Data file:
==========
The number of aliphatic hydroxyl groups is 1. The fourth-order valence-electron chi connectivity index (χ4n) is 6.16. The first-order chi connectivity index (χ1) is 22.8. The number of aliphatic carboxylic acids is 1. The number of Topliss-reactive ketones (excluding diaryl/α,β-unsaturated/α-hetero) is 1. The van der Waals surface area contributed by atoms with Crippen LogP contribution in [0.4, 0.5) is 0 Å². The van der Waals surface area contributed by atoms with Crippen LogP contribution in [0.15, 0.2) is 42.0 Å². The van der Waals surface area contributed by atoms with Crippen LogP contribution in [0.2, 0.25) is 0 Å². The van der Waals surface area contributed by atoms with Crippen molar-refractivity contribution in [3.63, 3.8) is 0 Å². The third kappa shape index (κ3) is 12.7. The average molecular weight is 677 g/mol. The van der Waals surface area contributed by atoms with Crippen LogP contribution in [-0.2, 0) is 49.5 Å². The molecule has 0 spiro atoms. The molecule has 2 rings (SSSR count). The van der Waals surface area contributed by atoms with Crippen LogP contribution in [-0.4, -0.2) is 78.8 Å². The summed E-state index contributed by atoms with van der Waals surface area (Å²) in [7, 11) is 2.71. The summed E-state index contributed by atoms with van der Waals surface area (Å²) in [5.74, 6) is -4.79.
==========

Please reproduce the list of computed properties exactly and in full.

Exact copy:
The number of aliphatic hydroxyl groups is 1. The fourth-order valence-electron chi connectivity index (χ4n) is 6.16. The first-order chi connectivity index (χ1) is 22.8. The number of aliphatic carboxylic acids is 1. The number of Topliss-reactive ketones (excluding diaryl/α,β-unsaturated/α-hetero) is 1. The van der Waals surface area contributed by atoms with Crippen LogP contribution in [0.4, 0.5) is 0 Å². The van der Waals surface area contributed by atoms with Crippen LogP contribution in [0.15, 0.2) is 42.0 Å². The van der Waals surface area contributed by atoms with Crippen LogP contribution in [0.2, 0.25) is 0 Å². The van der Waals surface area contributed by atoms with Crippen molar-refractivity contribution in [3.63, 3.8) is 0 Å². The third kappa shape index (κ3) is 12.7. The average molecular weight is 677 g/mol. The van der Waals surface area contributed by atoms with Crippen LogP contribution in [-0.2, 0) is 49.5 Å². The molecule has 0 spiro atoms. The molecule has 2 rings (SSSR count). The van der Waals surface area contributed by atoms with Crippen LogP contribution in [-0.4, -0.2) is 78.8 Å². The summed E-state index contributed by atoms with van der Waals surface area (Å²) in [7, 11) is 2.71. The summed E-state index contributed by atoms with van der Waals surface area (Å²) in [5.74, 6) is -4.79.